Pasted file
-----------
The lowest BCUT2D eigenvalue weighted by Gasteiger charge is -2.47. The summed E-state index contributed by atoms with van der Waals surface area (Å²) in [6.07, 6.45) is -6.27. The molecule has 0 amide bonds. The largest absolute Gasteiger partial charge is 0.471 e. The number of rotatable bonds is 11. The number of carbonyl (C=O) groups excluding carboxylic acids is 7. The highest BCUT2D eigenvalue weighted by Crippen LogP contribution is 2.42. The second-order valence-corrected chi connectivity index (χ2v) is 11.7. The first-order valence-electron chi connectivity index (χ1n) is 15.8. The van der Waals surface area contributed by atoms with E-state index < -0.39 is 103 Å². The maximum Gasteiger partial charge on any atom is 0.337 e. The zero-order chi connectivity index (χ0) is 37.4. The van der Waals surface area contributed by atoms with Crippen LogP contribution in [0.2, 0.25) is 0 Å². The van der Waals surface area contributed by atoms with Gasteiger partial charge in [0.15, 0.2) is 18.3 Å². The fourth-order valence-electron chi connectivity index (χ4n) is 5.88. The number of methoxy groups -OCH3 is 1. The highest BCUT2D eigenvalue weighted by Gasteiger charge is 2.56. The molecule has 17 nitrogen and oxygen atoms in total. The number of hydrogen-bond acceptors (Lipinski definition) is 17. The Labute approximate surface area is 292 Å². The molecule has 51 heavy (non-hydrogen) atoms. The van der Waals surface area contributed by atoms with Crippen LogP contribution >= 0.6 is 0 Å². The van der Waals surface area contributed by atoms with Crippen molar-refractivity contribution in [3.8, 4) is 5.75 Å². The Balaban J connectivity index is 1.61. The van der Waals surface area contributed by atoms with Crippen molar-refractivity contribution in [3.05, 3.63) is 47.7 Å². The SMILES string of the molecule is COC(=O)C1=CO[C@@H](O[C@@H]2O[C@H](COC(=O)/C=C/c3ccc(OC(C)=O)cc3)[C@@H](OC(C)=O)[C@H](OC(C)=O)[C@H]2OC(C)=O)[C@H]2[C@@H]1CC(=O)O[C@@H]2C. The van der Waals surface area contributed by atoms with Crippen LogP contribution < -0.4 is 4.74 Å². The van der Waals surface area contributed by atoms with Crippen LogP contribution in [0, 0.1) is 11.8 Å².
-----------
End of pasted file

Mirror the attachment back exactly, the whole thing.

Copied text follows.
The lowest BCUT2D eigenvalue weighted by Gasteiger charge is -2.47. The summed E-state index contributed by atoms with van der Waals surface area (Å²) in [6.07, 6.45) is -6.27. The molecule has 0 amide bonds. The largest absolute Gasteiger partial charge is 0.471 e. The number of rotatable bonds is 11. The number of carbonyl (C=O) groups excluding carboxylic acids is 7. The highest BCUT2D eigenvalue weighted by Crippen LogP contribution is 2.42. The second-order valence-corrected chi connectivity index (χ2v) is 11.7. The first-order valence-electron chi connectivity index (χ1n) is 15.8. The van der Waals surface area contributed by atoms with E-state index < -0.39 is 103 Å². The maximum Gasteiger partial charge on any atom is 0.337 e. The zero-order chi connectivity index (χ0) is 37.4. The van der Waals surface area contributed by atoms with Crippen LogP contribution in [0.2, 0.25) is 0 Å². The van der Waals surface area contributed by atoms with Gasteiger partial charge in [0.15, 0.2) is 18.3 Å². The fourth-order valence-electron chi connectivity index (χ4n) is 5.88. The number of methoxy groups -OCH3 is 1. The highest BCUT2D eigenvalue weighted by Gasteiger charge is 2.56. The molecule has 17 nitrogen and oxygen atoms in total. The number of hydrogen-bond acceptors (Lipinski definition) is 17. The Labute approximate surface area is 292 Å². The molecule has 51 heavy (non-hydrogen) atoms. The van der Waals surface area contributed by atoms with Crippen LogP contribution >= 0.6 is 0 Å². The van der Waals surface area contributed by atoms with Crippen molar-refractivity contribution in [3.8, 4) is 5.75 Å². The Balaban J connectivity index is 1.61. The van der Waals surface area contributed by atoms with Crippen molar-refractivity contribution in [3.05, 3.63) is 47.7 Å². The SMILES string of the molecule is COC(=O)C1=CO[C@@H](O[C@@H]2O[C@H](COC(=O)/C=C/c3ccc(OC(C)=O)cc3)[C@@H](OC(C)=O)[C@H](OC(C)=O)[C@H]2OC(C)=O)[C@H]2[C@@H]1CC(=O)O[C@@H]2C. The van der Waals surface area contributed by atoms with Crippen LogP contribution < -0.4 is 4.74 Å². The van der Waals surface area contributed by atoms with Crippen LogP contribution in [0, 0.1) is 11.8 Å².